Part 3 of this ongoing series is about a very non-pleasant but all-too-real issue for many people, not just those of us with FMS:
This is actually a topic that is discussed a lot.
Whether or not the body is retaining and reabsorbing toxins when we are constipated is a highly debated topic in the world of All-Things-Medical. As with most things, I think the truth lies somewhere in the middle. Certainly, the colon is designed to hold fecal material, therefore it is unlikely to fail at this unless it ruptures. On the other hand, if the colon has too hold hardened stool too long, in large amounts, or both, it seems reasonable to believe it can become overloaded—pun really not intended that time—and possibly fail at keeping bacteria or toxins from being reabsorbed back into the body. For this reason, I do think we cannot dismiss that such reabsorption of harmful substances back into the body could certainly cause a fibro flare.
Strain and Discomfort
No need to see what the experts have to say on this one! We all know what it is like to have to strain to have a bowl movement. It can cause healthy people to be sore or feel exhausted, not to mention that this particular type of strain can lead to issues with heart! (I will not get into the physiology of this here, but the term if you are interested is Vagal Nerve Stimulation and it causes the heart to slow down, leads to heart attacks while on the toilet….)
The Actual Causes of the Constipation Themselves
Ironically—or perhaps just tellingly—some of the causes of constipation are things that can cause fibro flares in and of themselves!
We all know that many of our medications causes constipation as well. When we are in a flare, we tend to take more of some meds, therefore being in a flare can increase the likelihood of becoming constipated, thus forming a vicious cycle…
Many of the keys to this are actually covered above already, but some have not.
Was this “Not-so-Obvious-Cause…” a surprise to you or had you already identified it for yourself?
What suggestions or tips do you have to help avoid constipation?
I look forward to hearing from each of you! Everyone else is talking about it, so we might as well too! Do not be shy! ;-)
Meshea Crysup, fibroLIFE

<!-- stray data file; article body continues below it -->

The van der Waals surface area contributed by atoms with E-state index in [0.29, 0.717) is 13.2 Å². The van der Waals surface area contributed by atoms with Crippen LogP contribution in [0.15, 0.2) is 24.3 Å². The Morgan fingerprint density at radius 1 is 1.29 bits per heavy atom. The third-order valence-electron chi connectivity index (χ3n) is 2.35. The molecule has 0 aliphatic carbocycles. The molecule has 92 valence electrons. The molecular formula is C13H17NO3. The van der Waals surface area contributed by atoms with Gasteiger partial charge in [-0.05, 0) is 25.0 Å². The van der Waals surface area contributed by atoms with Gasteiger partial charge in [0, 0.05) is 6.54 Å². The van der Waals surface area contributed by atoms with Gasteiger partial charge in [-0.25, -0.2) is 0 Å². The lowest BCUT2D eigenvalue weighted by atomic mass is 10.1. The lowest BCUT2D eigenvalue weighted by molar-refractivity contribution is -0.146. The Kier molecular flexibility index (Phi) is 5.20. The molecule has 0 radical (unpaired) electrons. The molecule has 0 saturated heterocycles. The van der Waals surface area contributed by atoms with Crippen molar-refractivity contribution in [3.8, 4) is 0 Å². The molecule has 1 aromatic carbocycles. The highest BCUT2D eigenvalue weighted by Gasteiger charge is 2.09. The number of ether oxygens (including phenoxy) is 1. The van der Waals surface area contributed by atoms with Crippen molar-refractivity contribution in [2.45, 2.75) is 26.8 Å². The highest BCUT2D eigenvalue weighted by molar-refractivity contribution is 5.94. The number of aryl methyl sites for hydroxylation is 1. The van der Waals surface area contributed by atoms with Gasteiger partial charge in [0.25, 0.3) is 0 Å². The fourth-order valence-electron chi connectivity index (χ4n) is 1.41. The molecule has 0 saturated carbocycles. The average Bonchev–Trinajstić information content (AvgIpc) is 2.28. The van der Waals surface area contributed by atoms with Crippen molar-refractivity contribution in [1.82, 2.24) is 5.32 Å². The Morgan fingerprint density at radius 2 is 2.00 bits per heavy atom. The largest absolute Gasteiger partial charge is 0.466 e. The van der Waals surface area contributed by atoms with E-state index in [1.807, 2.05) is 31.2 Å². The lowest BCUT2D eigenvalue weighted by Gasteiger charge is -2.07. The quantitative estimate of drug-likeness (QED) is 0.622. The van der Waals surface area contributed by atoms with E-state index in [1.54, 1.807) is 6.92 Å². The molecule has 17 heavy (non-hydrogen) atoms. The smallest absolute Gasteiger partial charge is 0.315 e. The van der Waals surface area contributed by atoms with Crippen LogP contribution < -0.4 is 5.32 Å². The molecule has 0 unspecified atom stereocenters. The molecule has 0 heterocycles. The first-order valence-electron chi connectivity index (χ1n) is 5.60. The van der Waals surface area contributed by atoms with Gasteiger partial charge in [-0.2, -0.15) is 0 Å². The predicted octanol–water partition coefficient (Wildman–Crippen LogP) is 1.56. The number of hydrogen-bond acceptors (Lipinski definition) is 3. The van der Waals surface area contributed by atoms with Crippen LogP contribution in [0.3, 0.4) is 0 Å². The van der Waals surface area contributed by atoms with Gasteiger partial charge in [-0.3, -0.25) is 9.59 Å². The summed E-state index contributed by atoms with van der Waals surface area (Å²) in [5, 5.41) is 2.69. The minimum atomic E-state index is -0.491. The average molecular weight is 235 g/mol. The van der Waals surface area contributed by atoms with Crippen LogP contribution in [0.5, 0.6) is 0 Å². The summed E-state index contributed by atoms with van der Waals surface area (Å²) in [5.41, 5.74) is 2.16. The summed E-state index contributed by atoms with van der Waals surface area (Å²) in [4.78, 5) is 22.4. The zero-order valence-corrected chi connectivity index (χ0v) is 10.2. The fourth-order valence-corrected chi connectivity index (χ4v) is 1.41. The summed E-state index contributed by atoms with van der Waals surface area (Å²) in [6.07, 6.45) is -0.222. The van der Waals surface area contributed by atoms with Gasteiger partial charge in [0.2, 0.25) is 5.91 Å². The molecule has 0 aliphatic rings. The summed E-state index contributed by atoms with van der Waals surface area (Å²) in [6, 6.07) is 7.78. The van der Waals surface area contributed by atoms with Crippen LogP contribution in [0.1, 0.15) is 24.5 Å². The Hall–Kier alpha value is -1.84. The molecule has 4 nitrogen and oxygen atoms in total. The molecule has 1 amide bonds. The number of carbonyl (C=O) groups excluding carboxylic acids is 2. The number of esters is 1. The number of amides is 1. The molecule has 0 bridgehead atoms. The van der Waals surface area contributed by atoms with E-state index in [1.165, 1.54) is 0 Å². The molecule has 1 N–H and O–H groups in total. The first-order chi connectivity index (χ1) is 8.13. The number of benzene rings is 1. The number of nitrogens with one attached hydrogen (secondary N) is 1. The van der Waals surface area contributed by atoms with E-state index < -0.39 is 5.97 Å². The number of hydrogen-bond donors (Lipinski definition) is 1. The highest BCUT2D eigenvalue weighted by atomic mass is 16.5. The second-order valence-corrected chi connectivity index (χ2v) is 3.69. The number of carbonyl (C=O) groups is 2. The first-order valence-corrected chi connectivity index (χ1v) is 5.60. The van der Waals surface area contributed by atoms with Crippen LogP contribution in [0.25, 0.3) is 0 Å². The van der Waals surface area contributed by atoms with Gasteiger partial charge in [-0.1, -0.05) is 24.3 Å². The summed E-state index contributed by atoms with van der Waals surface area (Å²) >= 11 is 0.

While it is certainly true that I live with pain, fibro fog, fatigue, and mood/anxiety issues because of FMS, it is also true that in many ways my fibroLIFE© looks very much like the life of someone without Fibromyalgia (FMS). It is not that having a fibroLIFE© makes us overly exceptional. In fact, some people do actually have it worse than us and I readily acknowledge that. However, because of the “invisible nature” of FMS, every once in a while, I like to take the time to discuss what is going on in my fibroLIFE©. I do not do this for attention, sympathy, or any other personal benefit. I do it because I really believe the best thing we can do to increase awareness and understanding regarding FMS is to be open and honest about LIVING with and in spite of it. My goal is to help my followers not feel so alone, and hopefully pick up an idea or two. If those without FMS learn a thing or two along the way, that is, as we say in the South, “just all gravy”!
I have not been blogging much of late. As much as I love to write to help and stay connected to all of you, it takes energy and focus that I have not frequently had after attending to the priorities in my fibroLIFE©. Like you—like everyone-- I have to put taking care of myself first, then focus on my husband, family, home, etc. Not much has been left over of late!
Daddy has been very sick so I went home for a few days. That is a very long trip. While there, other than spending time with Daddy, I spent time with my son, other family members and friends. The stress of the travel, whirl-wind of visiting, and seeing Daddy so ill of course caused an increase in my FMS symptoms, but I did what I know works best for me: I rested as much as possible while there and once I got back home!